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Academy of Surgical Research :: Abstract Guidelines

ACADEMY OF SURGICAL RESEARCH
33rd ANNUAL MEETING
OCT 4-6, 2017 – Las Vegas, NV
CALL FOR ABSTRACTS

The 33rd Annual Meeting of ASR will be held October 4-6, 2017 at the Flamingo, Las Vegas, NV. This will provide an excellent opportunity for Investigators, Technicians, Residents, Veterinarians and Graduate students to share their original research and technical expertise in the area of surgical research.

Accepting abstract submissions: February 2017

Deadline for submission: June 30, 2017

Scientific sessions will be presented on Friday, October 5 and Saturday, October 6. Here are some guidelines to help in your preparation of Abstracts for platform or poster presentations. Abstracts must be limited to the space on the Abstract form. Abstracts may be published in the Journal of Investigative Surgery if abstract meets the specified criteria defined below.

Publishable Abstract Submission Form
Short Abstract Submission Form


ASR Abstract Guidelines

The purpose of an abstract is to provide a clear and concise summary of the information to be presented in greater detail in a paper, oral presentation, or poster session. An abstract usually contains some of the major components of a research paper, but presents the information in approximately 490 words. The acceptance of the abstract for presentation is dependent upon the novelty of the work and the clarity of the message it conveys, as well as its relevance to surgical research.

The title should convey as concisely as possible the subject to be discussed. The title should not exceed 250 characters and should not be overly general, nor provide such excessive detail that it becomes unwieldy or confusing. The body of the abstract is made up of three or four components addressing specific points, depending on whether the subject is a traditional scientific investigation or on whether it addresses a clinical, technical, or management problem.

Each sentence in the abstract should be examined out of context for clarity and economy of words. The abstract should be unified, coherent, and logical in its progression from one section to the next. Have grammar, punctuation, and spelling checked by more than one reviewer before final submission. A person unfamiliar with the work may be helpful in pinpointing problems in content. If you have questions, contact the ASR Program Committee to review your abstract prior to final submission. This should be done 2-3 weeks in advance of the final submission date of June 30, 2017.

Abstracts should contain the following elements: Introduction, Materials and Methods, Results, Discussion and Conclusion. If appropriate, references/citations may be included. The body of the abstract begins with the hypothesis (Introduction). This can usually be stated in one or two declarative sentences that address the study’s purpose or background.

Next, the abstract should describe the principal methods used to conduct the study. Information regarding the number of animals in the study, analytical techniques, sampling frequencies or times, and statistical analyses should be presented in a concise manner to convey to the reader a sense of how the study was designed and conducted. For example, were chemical analyses done? Were histological examinations performed? Were physical measurements made? Were steps taken to exclude variables that could influence results? What experimental variables were studied, and what controls were used?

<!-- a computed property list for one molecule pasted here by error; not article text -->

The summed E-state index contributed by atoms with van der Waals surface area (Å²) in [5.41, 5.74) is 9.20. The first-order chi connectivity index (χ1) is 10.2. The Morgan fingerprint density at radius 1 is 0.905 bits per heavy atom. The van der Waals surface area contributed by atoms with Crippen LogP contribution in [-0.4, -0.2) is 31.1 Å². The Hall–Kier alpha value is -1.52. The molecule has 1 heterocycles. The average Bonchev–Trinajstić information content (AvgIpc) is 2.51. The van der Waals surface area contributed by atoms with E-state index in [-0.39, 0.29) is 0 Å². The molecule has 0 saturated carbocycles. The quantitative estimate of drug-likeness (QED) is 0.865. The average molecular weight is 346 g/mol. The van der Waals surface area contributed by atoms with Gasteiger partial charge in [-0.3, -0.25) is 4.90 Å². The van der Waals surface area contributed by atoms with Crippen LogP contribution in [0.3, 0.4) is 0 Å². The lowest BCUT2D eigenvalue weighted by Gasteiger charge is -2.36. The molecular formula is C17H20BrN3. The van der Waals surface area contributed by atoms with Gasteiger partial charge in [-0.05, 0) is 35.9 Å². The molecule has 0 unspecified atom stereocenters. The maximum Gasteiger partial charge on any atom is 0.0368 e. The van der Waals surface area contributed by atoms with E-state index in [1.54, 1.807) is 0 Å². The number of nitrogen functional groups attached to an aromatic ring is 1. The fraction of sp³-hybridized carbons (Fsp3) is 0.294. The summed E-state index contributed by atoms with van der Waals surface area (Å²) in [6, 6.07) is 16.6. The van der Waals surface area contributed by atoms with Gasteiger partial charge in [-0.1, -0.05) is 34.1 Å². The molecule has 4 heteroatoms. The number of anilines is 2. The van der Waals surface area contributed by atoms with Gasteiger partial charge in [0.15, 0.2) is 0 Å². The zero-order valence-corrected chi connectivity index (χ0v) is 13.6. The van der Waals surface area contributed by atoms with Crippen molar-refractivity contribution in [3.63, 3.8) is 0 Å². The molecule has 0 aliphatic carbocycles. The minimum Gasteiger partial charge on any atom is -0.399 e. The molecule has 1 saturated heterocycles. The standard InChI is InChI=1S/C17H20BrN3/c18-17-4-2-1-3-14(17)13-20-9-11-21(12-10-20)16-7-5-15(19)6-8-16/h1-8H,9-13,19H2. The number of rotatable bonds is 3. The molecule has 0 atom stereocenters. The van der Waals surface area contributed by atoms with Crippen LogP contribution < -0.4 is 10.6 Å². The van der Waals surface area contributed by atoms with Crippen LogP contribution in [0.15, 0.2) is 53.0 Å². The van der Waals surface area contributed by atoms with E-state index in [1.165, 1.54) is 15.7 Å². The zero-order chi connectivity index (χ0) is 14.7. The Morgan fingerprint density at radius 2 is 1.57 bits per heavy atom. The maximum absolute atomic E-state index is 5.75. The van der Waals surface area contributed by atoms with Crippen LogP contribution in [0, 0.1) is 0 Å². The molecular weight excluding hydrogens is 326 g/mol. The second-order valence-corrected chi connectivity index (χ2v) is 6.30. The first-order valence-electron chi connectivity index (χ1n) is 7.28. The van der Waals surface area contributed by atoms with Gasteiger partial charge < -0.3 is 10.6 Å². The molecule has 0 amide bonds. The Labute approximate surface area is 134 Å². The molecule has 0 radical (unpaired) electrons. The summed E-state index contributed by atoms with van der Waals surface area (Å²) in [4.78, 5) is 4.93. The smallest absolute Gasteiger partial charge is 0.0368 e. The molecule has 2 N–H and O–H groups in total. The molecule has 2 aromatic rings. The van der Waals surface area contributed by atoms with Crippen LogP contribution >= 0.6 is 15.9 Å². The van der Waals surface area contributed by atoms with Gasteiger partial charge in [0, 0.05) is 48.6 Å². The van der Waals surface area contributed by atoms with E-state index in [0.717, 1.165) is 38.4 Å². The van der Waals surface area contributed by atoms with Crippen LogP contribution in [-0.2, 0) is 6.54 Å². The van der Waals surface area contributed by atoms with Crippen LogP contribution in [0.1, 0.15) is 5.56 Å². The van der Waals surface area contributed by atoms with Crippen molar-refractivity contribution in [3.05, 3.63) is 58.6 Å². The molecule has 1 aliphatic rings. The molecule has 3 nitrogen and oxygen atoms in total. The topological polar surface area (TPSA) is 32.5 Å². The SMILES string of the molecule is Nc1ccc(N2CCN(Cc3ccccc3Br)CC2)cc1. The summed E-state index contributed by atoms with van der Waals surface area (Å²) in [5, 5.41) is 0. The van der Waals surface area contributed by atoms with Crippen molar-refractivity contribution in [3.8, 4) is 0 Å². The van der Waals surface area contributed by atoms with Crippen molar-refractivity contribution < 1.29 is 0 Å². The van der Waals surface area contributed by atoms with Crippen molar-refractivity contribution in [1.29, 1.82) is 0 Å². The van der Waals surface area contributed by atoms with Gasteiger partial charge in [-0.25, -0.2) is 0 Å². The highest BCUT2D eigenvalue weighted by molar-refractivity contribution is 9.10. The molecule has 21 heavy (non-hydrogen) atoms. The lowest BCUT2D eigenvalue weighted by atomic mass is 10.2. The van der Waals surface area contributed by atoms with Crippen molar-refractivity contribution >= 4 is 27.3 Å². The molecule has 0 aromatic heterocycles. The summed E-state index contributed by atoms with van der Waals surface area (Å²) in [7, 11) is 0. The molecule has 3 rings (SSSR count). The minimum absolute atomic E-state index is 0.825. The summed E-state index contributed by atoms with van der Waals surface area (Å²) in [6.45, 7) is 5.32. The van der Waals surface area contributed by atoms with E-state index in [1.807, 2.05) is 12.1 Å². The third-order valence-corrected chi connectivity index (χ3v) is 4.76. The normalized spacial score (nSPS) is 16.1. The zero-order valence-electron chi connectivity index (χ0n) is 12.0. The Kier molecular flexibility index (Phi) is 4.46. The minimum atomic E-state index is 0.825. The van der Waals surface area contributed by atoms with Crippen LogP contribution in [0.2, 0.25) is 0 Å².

The results should be summarized and major trends in the results described. It is not the goal of the abstract to provide all the results of the study, but to state the most important ones. Data may be given to emphasize the results. If available, group size, p-values, or other statistical results should be summarized, state why it is not included if not possible.

The function of the Discussion is to interpret your results in light of what was already known about the subject of the investigation, and to explain any new understanding of the problem after taking your results into consideration.

The scientific abstract should end with a concise statement of the conclusions that can be drawn from the study. Results should not be restated. One may wish to place the work in perspective, for example, by stating whether the report confirms or extends the findings of previous studies. The conclusion should be no more than three sentences.

Submission Instructions. Before submitting your abstract, ensure you have provided the following information:
  • Abstracts may be published in the Journal of Investigative Surgery (JIS) if the abstract meets the specified criteria. Please make sure to select ahead of time if you are interested in having you’re abstract reviewed for inclusion. The abstract submission process for consideration in JIS will include a more detailed submission form.
  • Complete contact information for presenting author: name, email, phone numbers, fax and mailing address.
  • A statement indicating whether the study has been approved by your Institutional Animal Care and Use Committee.
  • Preferred format: oral presentation or poster session.
  • A limit of two posters may be presented by one author. Please be sure to have a presenting author register for the meeting.
Once you’ve gathered all required information, submit your completed abstract by following the instructions on the ASR website (Meeting Information ->Abstract Submission). Direct any submission questions to Tracy Ziegelhofer at tracy.ziegelhoffer@envigo.com – 732-873-2550 ext. 3156.

Notification of Acceptance
The ASR program committee will review the submissions. Authors will be notified of the committee’s decision no later than July 7, 2017.
2017 ASR Program Committee (click to email):

Abstracts may be submitted beginning on February 1, 2017.

 
 
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